Usain Bolt limbers up for final Olympics with entertaining and bizarre media conference
Usain Bolt indulged a Norwegian free-style rapper and strutted his stuff alongside scantily-clad samba dancers as the biggest name in athletics geared up for his final Olympics in Rio.
The Jamaican is aiming to complete the 'triple triple' of Olympic sprint titles in Brazil by retaining his 100, 200, and 4x100 metres relay crowns.
Having already taken a full set of golds home from Beijing in 2008 and London four years later, the world's fastest man is looking to bring his haul of Olympic titles to nine.
He declared after retaining his 100m and 200m crowns in London that he had become a "living legend". Doing so again would elevate him to an all new level of greatness.
But Bolt is almost as much an entertainer as a sprinter. "You've got to clap louder than that, that was weak," he said as he walked out.
As such his press conferences are never ordinary, but even by his standards this was something a bit special.
From a Norwegian radio journalist proclaiming his love for Bolt before rapping a song in his honour and then blowing him kisses, to the dancers who came on at the end to the sound of the thumping beats of samba drums for him to perform with, this was less media conference, more show.
No wonder organisers opted to stage it at the Cidade das Artes, the largest theatre in South America.
"I like to entertain, because that's what people come out and see," Bolt said. "I try to entertain and make it different. That's my personality."
Queues were building to get in more than two hours before it was due to start. And when it got under way there were fewer empty seats than at many of the events so far.
No one in athletics - and few in sport - draw crowds like Bolt and how to fill the void he will leave when he is gone is turning into one of track and field's biggest dilemmas.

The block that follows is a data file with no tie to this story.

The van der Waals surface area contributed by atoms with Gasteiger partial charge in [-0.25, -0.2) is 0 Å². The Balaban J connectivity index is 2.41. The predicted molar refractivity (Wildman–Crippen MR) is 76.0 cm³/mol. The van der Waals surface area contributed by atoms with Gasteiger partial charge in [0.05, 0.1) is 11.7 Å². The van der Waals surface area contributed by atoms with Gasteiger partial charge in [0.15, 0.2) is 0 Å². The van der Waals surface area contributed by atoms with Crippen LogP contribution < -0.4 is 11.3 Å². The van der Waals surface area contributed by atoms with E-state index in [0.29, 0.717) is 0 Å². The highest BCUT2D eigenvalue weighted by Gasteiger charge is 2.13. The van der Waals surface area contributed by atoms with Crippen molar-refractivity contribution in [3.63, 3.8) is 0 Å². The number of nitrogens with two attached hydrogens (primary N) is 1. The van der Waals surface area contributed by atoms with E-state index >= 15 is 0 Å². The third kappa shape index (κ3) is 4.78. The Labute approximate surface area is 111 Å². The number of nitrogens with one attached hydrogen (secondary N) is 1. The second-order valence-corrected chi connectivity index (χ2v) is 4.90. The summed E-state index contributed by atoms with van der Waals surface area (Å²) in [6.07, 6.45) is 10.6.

Bolt knows his sport needs him now more than ever.
The build-up to the Games has been dominated by the Russian doping scandal, while the world number ones over 100m and 200m - Americans Justin Gatlin and LaShawn Merritt - have both served drug bans.
And he admitted he could not be totally sure all his rivals in Rio would be clean.
"In life nothing is guaranteed," the 29-year-old said when asked if he could be certain the sprint races would be drug-free.
"For me going out there I never worry about that. I just go out there and compete.
"I think we're going in the right direction, I must say. I think we're weeding out the bad ones. We have to go through a rough time before we get to the good times."
Bolt, who has stated his intention to retire following next year's World Championships in London, overcame a fitness scare to reach the Olympics after a hamstring strain forced him to pull out of the Jamaican trials.
He blew away any injury concerns on his last appearance, however, clocking 19.89 seconds over 200m in London and insisted he was in better condition this year than when he was at last year's World Championships in Beijing.
It was an ominous warning to his rivals - he still left China with three gold medals.
Not that his coach, Glen Mills, is letting him get carried away.
"He said after London, 'That's one of the worst races you've ever run. The corner was awful'. He just went on till I got depressed," Bolt said.
Bolt first takes to the striking blue track at the Olympic Stadium in the 100m heats on Saturday.
It is seven years now since Bolt ran his world records - 9.58 for 100m and 19.19 for 200m.
And it is the 200m mark he wants to break more than anything.
"I really want it, I really, really want that one. I've always wanted to run sub-19, so I'm really focused on that," he said.
"As a young kid you grow up looking forward to the big Games," he said.
"Championships are what matters. This is what I do, I enjoy doing it.
"I've got to prove myself over and over again."